# George-Polya Quotes

Enjoy the top 19 famous quotes, sayings and quotations by George-Polya.

“It is generally useless to carry out details without having seen the main connection, or having made a sort of plan.”

— George-Polya —

Mathematics is the cheapest science. Unlike physics or chemistry, it does not require any expensive equipment. All one needs for mathematics is a pencil and paper.

— George-Polya

The first rule of style is to have something to say. The second rule of style is to control yourself when, by chance, you have two things to say; say first one, then the other, not both at the same time.

— George-Polya

If you can't solve a problem, then there is an easier problem you can solve: find it.

— George-Polya

Beauty in mathematics is seeing the truth without effort.

— George-Polya

The first rule of discovery is to have brains and good luck. The second rule of discovery is to sit tight and wait till you get a bright idea.

— George-Polya

I started studying law, but this I could stand just for one semester. I couldn't stand more. Then I studied languages and literature for two years. After two years I passed an examination with the result I have a teaching certificate for Latin and Hungarian for the lower classes of the gymnasium, for kids from 10 to 14. I never made use of this teaching certificate. And then I came to philosophy, physics, and mathematics. In fact, I came to mathematics indirectly. I was really more interested in physics and philosophy and thought about those. It is a little shortened but not quite wrong to say: I thought I am not good enough for physics and I am too good for philosophy. Mathematics is in between.

— George-Polya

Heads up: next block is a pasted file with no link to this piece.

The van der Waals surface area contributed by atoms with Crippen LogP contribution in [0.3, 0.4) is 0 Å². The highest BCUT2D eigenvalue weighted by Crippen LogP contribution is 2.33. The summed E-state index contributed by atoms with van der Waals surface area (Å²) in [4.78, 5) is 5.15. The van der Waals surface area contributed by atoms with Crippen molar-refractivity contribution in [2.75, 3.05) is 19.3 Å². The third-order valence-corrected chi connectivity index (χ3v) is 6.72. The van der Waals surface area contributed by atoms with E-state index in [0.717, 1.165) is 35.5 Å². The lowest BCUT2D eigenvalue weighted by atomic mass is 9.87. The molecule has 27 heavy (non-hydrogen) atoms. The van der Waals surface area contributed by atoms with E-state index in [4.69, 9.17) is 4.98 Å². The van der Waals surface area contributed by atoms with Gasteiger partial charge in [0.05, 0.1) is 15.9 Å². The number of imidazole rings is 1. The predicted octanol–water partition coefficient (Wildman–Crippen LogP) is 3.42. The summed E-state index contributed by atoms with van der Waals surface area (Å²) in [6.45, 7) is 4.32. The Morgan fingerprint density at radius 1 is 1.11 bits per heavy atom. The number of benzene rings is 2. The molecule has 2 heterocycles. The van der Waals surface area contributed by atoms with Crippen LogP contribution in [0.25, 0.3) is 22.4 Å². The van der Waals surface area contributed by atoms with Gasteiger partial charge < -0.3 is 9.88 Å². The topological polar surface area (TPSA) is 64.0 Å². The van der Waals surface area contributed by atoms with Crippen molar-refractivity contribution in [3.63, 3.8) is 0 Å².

The elegance of a mathematical theorem is directly proportional to the number of independent ideas one can see in the theorem and inversely proportional to the effort it takes to see them.

— George-Polya

It is generally useless to carry out details without having seen the main connection, or having made a sort of plan.

— George-Polya

Nothing is more important than to see the sources of invention which are, in my opinion, more interesting than the inventions themselves.

— George-Polya

Quite often, when an idea that could be helpful presents itself, we do not appreciate it, for it is so inconspicuous. The expert has, perhaps, no more ideas than the inexperienced, but appreciates more what he has and uses it better.

— George-Polya

In order to solve this differential equation you look at it till a solution occurs to you.

— George-Polya

A great discovery solves a great problem, but there is a grain of discovery in the solution of any problem. Your problem may be modest, but if it challenges your curiosity and brings into play your inventive faculties, and if you solve it by your own means, you may experience the tension and enjoy the triumph of discovery.

— George-Polya

One of the first and foremost duties of the teacher is not to give his students the impression that mathematical problems have little connection with each other, and no connection at all with anything else. We have a natural opportunity to investigate the connections of a problem when looking back at its solution.

— George-Polya

Good problems and mushrooms of certain kinds have something in common; they grow in clusters.

— George-Polya

Analogy pervades all our thinking,

— George-Polya

Mathematics, you see, is not a spectator sport. To understand mathematics means to be able to do mathematics. And what does it mean [to be] doing mathematics? In the first place, it means to be able to solve mathematical problems.

— George-Polya

You should be grateful for all new ideas, also for the lesser ones, also for the hazy ones, also for the supplementary ideas adding some precision to a hazy one, or attempting the correction of a less fortunate one.

— George-Polya

There is nothing to learn about reasoning and invention if the motive and purpose of the most conspicuous step remain incomprehensible.

— George-Polya

Even fairly good students, when they have obtained the solution of the problem and written down neatly the argument, shut their books and look for something else. Doing so, they miss an important and instructive phase of the work ... A good teacher should understand and impress on his students the view that no problem whatever is completely exhausted.

— George-Polya

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